Photo of Lorie Almon

Lorie co-chairs Seyfarth Shaw’s National Wage & Hour Litigation Practice Group and is co-managing partner of Seyfarth Shaw’s New York office.  Ms. Almon was recognized in the January 2011 issue of The American Lawyer as one of the top “45 Under 45″ women lawyers in The Am Law 200.  She was also named as one of the nation’s “Fab Fifty” litigators under the age of 45 in 2007 by The American Lawyer and selected as one of the top “40 Under 40” lawyers in the United States by the National Law Journal in 2005.

Ms. Almon’s practice is focused on employment litigation, with an emphasis on complex litigation, collective and/or class proceedings. She specializes in litigation of wage and hour claims, regularly defending Fortune 500 companies in high stakes litigation brought pursuant to the Fair Labor Standards Act and state wage payment laws. Ms. Almon also serves as lead counsel in discrimination class actions and multi-district cases, chairing teams of attorneys across the country.  Her considerable trial experience includes numerous jury and bench trials before federal courts, state courts and arbitration panels.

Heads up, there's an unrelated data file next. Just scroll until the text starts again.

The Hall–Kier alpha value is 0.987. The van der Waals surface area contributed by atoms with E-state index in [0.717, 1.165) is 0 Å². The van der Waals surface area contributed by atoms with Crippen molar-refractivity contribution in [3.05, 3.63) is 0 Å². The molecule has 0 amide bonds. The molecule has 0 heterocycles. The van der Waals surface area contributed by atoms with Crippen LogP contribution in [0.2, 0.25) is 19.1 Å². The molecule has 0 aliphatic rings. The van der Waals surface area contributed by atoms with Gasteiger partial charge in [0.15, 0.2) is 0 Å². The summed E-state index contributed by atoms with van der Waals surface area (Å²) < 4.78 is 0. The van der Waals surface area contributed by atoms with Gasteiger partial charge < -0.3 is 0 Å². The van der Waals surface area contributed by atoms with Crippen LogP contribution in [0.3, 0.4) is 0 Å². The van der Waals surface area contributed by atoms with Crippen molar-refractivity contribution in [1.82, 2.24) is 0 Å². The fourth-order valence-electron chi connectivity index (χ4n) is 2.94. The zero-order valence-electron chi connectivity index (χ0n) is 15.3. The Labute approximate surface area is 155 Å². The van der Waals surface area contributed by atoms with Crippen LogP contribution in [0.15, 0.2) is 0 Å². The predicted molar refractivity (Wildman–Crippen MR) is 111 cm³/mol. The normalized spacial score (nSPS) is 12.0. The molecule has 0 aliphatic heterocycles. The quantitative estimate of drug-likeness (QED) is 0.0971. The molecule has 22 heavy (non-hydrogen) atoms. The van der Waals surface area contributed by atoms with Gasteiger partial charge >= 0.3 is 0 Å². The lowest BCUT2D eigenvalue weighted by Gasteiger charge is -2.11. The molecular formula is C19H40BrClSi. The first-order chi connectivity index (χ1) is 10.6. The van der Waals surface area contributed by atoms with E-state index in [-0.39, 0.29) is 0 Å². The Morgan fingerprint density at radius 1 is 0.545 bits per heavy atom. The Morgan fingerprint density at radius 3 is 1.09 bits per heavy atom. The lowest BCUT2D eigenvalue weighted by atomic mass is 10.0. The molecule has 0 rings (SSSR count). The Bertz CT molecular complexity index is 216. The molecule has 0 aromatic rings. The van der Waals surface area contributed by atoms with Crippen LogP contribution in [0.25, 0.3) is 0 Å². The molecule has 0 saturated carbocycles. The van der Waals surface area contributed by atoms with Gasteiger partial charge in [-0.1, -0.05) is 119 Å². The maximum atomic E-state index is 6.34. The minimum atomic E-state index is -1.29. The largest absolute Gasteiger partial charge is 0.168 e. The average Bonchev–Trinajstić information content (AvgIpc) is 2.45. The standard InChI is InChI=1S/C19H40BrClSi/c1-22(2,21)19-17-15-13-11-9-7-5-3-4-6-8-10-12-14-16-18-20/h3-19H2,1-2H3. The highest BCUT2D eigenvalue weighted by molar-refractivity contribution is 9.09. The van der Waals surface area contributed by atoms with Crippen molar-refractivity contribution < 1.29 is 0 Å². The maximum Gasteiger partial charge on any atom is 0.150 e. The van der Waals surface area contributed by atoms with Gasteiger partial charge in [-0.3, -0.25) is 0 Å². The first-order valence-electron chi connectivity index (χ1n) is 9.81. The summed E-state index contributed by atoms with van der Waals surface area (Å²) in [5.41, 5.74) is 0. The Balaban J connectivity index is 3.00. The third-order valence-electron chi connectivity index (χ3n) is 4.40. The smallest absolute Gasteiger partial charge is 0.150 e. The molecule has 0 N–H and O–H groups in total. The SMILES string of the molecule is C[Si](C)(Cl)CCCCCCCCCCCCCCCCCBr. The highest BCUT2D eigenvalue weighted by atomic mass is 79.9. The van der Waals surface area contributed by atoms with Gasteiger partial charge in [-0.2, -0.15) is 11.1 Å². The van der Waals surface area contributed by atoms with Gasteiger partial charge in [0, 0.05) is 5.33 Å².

Co-authored by Lorie Almon and Aaron Warshaw

On December 15, 2010, the New York State Department of Labor quietly adopted a major change to New York’s wage rules affecting the restaurant and hotel industries.  The new regulation seeks to clarify existing wage orders by creating a single, more straightforward Hospitality Wage Order.

The Hospitality Wage Order’s effective date is January
Continue Reading New York’s Amended Wage Order for the Hospitality Industry

Co-authored by Lorie Almon and Maayan Deker

On April 9, 2011, amendments to New York Labor Laws take effect.  These amendments are effectuated as part of the new Wage Theft Prevention Act.  The amendments to the Labor Laws increase employee protections and institute harsher penalties for non-compliant employers.

The new regulations require employers to provide notice to employees (both in
Continue Reading New York Enacts Amendments to Labor Laws